The ability to construct hi-current variable voltage PSUs that generate very little heat, are small, cheap and use only a handful of components are a constructors dream.

The advert accompanying these modules makes some impressive claims the key ones being:
Input voltage: 4.5-35V
Output voltage: 1.5-35V(Adjustable)
Output current: Rated current is 2A, maximum 3A(Additional heat sink is required)
Conversion Efficiency: Up to 92% (higher the output voltage, the higher the efficiency)
Short Circuit Protection: Current limiting, since the recovery
Load Regulation: ± 0.5%
Voltage Regulation: ± 2.5%

However, to see if they work as advertised I decided to put a module through its paces.

Visual Inspection
A visual inspection shows the small PCB contains only a handful of components.
The specification states that the module can accept an input voltage of between 4.5v and 35v and it’s reassuring to see that the input reservoir capacitor is rated at 50v. A good engineer always builds in a little margin. It’s less reassuring to see that the modules output maximum voltage is also 35v yet the designers elected to only rate the output capacitor at 35v. This capacitor will also have to work quite hard and a correctly rated, low ESR capacitor would have been better.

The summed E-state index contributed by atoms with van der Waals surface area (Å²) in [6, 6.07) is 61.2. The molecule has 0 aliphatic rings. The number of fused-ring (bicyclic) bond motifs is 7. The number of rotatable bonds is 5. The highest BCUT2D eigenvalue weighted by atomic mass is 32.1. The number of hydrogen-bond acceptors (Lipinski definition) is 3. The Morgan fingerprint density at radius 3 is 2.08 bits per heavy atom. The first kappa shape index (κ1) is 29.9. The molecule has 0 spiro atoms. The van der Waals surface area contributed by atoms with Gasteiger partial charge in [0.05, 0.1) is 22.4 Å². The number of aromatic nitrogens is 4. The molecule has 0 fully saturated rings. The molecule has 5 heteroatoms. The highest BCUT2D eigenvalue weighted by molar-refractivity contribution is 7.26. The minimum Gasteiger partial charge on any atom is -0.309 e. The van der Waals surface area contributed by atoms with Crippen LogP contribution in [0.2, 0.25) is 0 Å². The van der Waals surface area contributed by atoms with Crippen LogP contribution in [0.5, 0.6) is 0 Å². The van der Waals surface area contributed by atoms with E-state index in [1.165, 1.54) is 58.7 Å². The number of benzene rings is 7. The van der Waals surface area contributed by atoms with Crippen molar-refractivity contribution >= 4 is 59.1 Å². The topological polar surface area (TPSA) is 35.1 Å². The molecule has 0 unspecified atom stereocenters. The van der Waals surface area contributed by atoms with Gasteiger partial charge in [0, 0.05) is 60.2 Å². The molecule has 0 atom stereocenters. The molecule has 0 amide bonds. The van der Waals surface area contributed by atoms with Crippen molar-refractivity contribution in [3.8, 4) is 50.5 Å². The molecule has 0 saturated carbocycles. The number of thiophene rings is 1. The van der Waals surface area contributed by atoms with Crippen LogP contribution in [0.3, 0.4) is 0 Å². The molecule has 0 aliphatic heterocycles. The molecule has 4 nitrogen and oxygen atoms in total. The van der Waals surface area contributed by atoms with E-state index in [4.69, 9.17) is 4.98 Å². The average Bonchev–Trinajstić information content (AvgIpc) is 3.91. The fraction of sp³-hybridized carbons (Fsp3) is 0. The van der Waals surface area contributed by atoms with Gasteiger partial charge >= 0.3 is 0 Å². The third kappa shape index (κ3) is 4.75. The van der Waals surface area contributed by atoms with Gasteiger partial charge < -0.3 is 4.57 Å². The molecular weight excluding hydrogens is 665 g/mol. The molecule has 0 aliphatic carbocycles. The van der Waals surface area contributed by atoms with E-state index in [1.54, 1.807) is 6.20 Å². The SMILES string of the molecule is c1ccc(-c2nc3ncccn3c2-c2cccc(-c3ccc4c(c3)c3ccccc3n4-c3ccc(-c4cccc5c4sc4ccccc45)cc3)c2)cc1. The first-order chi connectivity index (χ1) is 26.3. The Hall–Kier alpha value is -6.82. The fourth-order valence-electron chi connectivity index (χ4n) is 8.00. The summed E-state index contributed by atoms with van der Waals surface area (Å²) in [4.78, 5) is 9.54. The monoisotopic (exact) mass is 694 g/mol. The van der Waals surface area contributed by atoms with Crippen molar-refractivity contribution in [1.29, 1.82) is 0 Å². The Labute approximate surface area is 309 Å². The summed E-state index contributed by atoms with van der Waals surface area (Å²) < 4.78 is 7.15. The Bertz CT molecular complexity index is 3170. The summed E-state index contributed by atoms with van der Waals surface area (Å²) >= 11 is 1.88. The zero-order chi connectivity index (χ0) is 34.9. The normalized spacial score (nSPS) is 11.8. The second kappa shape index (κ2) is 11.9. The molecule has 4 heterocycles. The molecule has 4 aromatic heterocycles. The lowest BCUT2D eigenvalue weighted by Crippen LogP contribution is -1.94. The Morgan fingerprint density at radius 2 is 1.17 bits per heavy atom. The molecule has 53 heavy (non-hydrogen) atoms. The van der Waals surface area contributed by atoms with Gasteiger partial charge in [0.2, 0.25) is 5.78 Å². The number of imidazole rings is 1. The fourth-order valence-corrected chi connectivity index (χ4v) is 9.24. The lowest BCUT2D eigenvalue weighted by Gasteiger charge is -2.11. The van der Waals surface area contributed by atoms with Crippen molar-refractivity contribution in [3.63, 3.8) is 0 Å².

The regulator IC seems to be a badged LM2596 though I don’t recognise the manufacturers stamp.
The rest of the components seem pretty standard and in fact the entire design seems to follow the example design given in the datasheet.

The two exceptions being the inductor which is a 47uH instead of the recommended 33uH (though I’ve got some of these modules that do have the 33uH inductor), and the diode.

The Schottky diode recommended should have a 3A rating; matching the maximum rating of the regulator IC. However, the diode on the module is cause for concern.
It’s marked SS34 which according to the datasheet is a Schottky diode rated at 3A which is good. However, the datasheet also gives the physical dimensions of the diode and this diode is considerably smaller. In fact looking at the diode dimensions it looks this diode is probably only rated at 1A.
One of the other modules in the batch had a diode marked SS14 which is a 1A variant.